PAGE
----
With this we finish with the Israeli saying ‘Adam Hu Etz HaSadeh’ or in English ‘the person is the tree of a field’. And we add ‘Yeshua is the tree of life.’

Purim (פורים) – Feast of Lots

“Chag Purim, chag Purim, chag gadol l’Yeladim!” – “Purim holiday… a great holiday for children!”

Purim is a Jewish holiday that commemorates the saving of the Jewish people from Haman, who was planning to kill all the Jews. This took place in the ancient Persian Empire, around 2,500 years ago. The story is recorded in the Biblical Book of Esther (Megillat Ester in Hebrew). It is also known as the Festival of Lots.

According to the Book of Esther, Haman was the royal advisor to King Ahasuerus (presumed to be Xerxes I or Artaxerxes I of Persia, and he planned to kill all the Jews in the empire. His plans were foiled by Mordechai, and Esther, his cousin and adopted daughter, who had been selected among young women from across the empire, to become the new Queen of Persia. The day of the Jew’s deliverance from Haman’s evil plot became a day of feasting and rejoicing.
According to the Scroll of Esther, “they should make them days of feasting and gladness, and of sending portions one to another, and gifts to the poor.”
Other customs include wearing masks and costumes, public celebration and parades and eating “hamantaschen” (“Haman’s ear”); in some cases adults are encouraged to drink wine or any other alcoholic beverage.
Purim is celebrated annually according to the Hebrew calendar on the 14th day of the Hebrew month of Adar (and on Adar II in Hebrew leap years that take place every two to three years), the day following the victory of the Jews over their enemies.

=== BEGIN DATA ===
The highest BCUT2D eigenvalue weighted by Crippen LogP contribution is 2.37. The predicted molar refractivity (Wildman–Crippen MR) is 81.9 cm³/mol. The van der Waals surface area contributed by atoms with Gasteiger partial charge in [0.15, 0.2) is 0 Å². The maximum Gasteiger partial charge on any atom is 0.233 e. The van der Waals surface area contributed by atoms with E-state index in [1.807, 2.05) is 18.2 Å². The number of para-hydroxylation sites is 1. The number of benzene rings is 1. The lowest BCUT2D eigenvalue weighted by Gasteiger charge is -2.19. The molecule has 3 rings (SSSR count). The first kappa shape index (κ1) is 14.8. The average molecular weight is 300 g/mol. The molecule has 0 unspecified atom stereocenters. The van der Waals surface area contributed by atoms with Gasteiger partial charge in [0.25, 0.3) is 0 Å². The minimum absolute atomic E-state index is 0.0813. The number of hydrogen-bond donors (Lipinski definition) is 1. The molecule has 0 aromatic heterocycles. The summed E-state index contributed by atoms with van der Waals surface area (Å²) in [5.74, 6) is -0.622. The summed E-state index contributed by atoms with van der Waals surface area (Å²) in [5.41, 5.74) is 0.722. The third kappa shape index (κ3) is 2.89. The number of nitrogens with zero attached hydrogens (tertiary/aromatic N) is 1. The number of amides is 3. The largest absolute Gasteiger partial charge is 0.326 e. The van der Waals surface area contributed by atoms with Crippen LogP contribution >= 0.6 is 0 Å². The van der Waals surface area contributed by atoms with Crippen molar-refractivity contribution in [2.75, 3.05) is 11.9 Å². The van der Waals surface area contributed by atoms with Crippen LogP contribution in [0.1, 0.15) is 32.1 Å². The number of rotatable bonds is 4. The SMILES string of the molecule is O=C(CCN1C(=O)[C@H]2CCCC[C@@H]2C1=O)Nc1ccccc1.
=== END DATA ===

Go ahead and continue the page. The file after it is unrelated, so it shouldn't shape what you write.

In cities that were protected by a surrounding wall at the time of Joshua, Purim is celebrated on the 15th of the month of Adar on what is known as Shushan Purim, since fighting in the walled city of Shushan continued through the 14th day of Adar. Today, only Jerusalem and a few other cities celebrate Purim on the 15th of Adar.

God has a plan of deliverance, Yeshua – “Salvation” is His plan for us.
Chag Purim sameach! — happy Purim holiday!

Pesach (פסח) – Passover

One of the High Holidays during which it was custom to go up to Solomons Temple in Jerusalem. Some even think it is during this season that our Messiah was born and also died for our sins, giving us the option for eternal life.

According to Jewish tradition and Biblical references (Exodus 12, verse 14-15) during the Passover holiday no Hametz (yeast) which represents sin in the Bible is allowed in the house. Consequently you can find most Jews in the land of Israel clean their house zealously towards the Passover Holidays.

There are two days of Passover holidays which are observed, children and adults stay home from school and work. Cleaning and cooking foods such as: Matza bread, lamb, Kneidlach soup.

On the eve of the first Holiday, families read together the ‘Hagaddah’ “telling” the story of Passover in which God delivered the children of Israel from slavery of Egypt. Important characters to know in the story are Moses, his brother Aaron, his sister Miriam, mother Yochevet, Pharoahs daughter and Pharoah himself. 2nd Passover Holiday is a week after the 1st and gives a fine closure for this event.